I am confident that, through our determined growth strategy and with the education and preparation of our youth at its core, we will achieve the higher, more inclusive growth rates that reduce unemployment to significantly lower levels.
Fiscal Performance in the First Half of FY 2014/15
As I have enunciated on a number of previous occasions, the Government’s balanced, multi-year fiscal consolidation plan is a vital component of our national development strategy. As was set out in the last Budget Communication, this fiscal plan is expected to produce significant improvements in the nation’s public finances this fiscal year. Specifically, through the plan, we expect the GFS Deficit in 2014/15 to decline to below $300 million, or around 3.2 per cent of GDP, from a level of $462 million, or 5.4 per cent of GDP, in 2013/14. This represents a one-year improvement in the deficit of more than $160 million. I think we can all agree that in the historical context this represents a major improvement that we should all be proud of!
The Government’s fiscal performance for the six-month period ending 31st December 2014 reveals that we are on track to achieve this projected improvement in the deficit this fiscal year. At the mid-point of the fiscal year, the major components of the public finances are, as we originally forecasted, with Recurrent Expenditure at $889 million or 48.7% of the full-year budget estimate; Recurrent Revenues at $689 million or 38.9 % of the forecast; and Capital Expenditure at $135 million or 40.7% of the budgeted amount. The GFS deficit for the first half of the fiscal year is therefore provisionally estimated at $273 million or 95% of the 2014/15 target.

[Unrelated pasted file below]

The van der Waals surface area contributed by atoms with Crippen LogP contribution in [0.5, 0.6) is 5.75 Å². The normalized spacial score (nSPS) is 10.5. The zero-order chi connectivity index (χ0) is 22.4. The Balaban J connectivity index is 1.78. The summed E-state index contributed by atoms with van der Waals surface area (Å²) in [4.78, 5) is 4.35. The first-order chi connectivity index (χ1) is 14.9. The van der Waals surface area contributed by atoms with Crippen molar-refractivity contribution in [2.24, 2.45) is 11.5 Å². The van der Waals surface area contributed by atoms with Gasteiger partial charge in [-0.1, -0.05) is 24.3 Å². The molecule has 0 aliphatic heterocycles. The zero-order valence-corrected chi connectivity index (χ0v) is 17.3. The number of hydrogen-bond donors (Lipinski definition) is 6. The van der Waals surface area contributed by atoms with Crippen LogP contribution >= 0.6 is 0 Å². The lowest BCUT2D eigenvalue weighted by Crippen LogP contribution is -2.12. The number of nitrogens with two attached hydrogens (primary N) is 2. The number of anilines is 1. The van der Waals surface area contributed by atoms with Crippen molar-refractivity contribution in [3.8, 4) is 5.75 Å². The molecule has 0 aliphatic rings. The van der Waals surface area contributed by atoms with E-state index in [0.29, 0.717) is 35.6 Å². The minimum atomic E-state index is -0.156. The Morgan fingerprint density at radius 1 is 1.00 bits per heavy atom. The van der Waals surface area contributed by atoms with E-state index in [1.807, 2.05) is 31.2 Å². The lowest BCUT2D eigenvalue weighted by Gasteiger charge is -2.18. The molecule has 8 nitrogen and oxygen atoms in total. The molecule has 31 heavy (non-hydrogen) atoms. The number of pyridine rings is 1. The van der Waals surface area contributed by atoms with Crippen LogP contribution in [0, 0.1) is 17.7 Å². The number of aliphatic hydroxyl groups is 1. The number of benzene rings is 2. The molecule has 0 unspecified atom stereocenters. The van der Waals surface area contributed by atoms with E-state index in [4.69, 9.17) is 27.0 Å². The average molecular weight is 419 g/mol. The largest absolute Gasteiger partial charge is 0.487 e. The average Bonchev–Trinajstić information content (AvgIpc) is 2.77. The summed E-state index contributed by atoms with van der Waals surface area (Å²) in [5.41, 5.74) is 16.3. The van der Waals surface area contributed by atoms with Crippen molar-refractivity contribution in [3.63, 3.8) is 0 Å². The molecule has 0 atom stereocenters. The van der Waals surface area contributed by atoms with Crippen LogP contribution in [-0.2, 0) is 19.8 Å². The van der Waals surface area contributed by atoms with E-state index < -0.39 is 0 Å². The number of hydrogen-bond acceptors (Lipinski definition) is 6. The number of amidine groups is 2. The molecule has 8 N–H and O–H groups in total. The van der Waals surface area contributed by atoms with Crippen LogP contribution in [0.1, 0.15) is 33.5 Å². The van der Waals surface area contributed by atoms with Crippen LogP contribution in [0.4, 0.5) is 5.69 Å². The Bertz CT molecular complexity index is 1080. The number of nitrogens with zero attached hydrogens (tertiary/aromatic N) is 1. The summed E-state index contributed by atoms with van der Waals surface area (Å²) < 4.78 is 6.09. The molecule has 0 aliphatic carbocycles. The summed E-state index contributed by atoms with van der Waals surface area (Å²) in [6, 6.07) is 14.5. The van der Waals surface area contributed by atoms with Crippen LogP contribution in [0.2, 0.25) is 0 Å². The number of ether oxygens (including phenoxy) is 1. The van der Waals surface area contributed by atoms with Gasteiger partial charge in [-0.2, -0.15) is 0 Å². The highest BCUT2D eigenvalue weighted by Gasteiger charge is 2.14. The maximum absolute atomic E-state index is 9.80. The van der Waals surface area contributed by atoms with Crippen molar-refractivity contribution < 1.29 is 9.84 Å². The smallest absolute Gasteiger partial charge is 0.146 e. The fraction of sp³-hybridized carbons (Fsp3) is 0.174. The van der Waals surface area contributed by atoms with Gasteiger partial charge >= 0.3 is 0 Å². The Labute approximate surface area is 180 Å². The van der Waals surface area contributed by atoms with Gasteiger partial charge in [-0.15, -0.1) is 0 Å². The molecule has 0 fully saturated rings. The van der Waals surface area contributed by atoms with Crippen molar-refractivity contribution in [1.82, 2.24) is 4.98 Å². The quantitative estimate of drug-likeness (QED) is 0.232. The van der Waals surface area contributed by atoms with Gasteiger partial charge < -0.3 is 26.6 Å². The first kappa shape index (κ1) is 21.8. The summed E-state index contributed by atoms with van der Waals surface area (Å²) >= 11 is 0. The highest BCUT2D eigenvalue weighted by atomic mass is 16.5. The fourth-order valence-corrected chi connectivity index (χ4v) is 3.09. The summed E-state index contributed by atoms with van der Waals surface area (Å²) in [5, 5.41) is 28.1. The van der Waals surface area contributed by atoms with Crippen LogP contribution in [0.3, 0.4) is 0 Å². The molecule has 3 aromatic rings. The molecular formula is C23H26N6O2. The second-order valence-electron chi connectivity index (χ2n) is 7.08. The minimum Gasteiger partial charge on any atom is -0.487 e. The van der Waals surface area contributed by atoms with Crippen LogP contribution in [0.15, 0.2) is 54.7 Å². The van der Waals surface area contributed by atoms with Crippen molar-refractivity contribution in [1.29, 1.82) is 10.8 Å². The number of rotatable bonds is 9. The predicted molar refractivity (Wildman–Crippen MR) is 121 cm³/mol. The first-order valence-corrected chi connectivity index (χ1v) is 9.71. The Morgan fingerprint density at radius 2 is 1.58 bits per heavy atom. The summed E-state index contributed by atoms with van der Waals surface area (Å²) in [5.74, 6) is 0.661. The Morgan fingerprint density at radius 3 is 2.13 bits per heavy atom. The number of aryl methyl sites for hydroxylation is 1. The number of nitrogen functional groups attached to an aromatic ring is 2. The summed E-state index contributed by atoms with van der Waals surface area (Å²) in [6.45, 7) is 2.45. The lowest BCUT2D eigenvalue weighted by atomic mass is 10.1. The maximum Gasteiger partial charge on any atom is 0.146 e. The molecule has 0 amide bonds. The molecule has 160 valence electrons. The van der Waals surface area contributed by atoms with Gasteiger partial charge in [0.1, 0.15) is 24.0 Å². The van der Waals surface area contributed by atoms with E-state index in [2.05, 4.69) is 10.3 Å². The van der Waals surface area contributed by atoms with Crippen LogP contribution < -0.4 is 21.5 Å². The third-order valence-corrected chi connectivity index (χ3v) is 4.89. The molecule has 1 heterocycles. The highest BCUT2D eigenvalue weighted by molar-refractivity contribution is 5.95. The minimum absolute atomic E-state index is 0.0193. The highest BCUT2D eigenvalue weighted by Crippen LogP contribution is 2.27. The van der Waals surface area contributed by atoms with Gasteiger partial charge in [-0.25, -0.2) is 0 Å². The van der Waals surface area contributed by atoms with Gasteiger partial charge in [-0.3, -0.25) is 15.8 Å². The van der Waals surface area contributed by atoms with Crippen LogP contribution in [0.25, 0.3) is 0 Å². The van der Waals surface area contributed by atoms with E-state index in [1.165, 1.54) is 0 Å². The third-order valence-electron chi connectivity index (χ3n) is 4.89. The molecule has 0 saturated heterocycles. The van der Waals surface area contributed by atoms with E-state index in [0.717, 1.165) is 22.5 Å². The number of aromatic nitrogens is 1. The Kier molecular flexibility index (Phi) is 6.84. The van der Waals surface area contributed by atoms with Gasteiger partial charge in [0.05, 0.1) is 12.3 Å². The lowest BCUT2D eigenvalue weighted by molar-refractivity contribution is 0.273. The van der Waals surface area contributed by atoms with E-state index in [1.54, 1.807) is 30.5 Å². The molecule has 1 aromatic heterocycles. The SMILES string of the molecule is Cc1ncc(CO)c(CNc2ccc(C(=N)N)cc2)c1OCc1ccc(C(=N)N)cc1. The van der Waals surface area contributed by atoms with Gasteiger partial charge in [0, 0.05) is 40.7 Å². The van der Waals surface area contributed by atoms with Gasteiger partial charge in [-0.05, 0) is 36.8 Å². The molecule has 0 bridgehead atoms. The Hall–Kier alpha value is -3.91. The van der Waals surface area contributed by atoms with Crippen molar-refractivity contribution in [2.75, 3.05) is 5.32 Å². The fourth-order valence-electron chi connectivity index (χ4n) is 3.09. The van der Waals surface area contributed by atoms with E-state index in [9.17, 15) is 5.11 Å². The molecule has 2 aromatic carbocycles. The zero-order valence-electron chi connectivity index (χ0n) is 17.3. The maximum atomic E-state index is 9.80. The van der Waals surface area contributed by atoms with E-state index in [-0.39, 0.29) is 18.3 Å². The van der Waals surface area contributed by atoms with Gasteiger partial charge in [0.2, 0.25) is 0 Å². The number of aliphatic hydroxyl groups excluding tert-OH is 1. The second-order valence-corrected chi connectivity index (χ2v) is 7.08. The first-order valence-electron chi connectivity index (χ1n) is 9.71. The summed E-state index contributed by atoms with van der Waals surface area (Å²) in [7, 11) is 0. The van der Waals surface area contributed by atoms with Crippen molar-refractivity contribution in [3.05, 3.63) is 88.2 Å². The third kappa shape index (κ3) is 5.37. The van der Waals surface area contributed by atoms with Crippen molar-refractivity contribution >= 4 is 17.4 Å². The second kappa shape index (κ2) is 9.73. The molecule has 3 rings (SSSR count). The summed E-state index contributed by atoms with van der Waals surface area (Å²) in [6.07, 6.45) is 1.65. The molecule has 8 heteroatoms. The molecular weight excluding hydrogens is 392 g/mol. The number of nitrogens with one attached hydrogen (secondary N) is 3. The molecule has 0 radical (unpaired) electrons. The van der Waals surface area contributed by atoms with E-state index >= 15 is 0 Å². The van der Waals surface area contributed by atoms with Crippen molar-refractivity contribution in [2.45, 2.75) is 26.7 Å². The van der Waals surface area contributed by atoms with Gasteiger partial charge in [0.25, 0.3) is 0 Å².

It is important to place the latter figure in proper context as the size of the overall deficit as at 31st December 2014 clearly reflects the seasonality of our revenue flows. The reality is that a disproportionate share of the Government’s annual revenue is collected in the 3rd and 4th quarters of the fiscal year, or between January and June of the calendar year. Of course, the new VAT, having come into effect just last month, is also expected to bolster revenue collections in the second half of the fiscal year.
On the subject of VAT, I would wish to underscore again what I said at the beginning: that contrary to what the doomsday prophets and pundits had been saying would happen, the introduction of VAT did not lead to panic or hysteria on the part of consumers nor did it lead to the mass closure of businesses.
As indicated in the various press releases from the Ministry of Finance and the Minister of State, VAT implementation to date has been remarkably smooth. While there have been some instances of violations of the legislation, the VAT Department has been following up to ensure that these violations are quickly and decisively addressed.
My Government would wish to express its appreciation to all Bahamians who have diligently brought violations of both the VAT and Price Control legislation to the attention of the Government during this initial introductory phase of VAT implementation.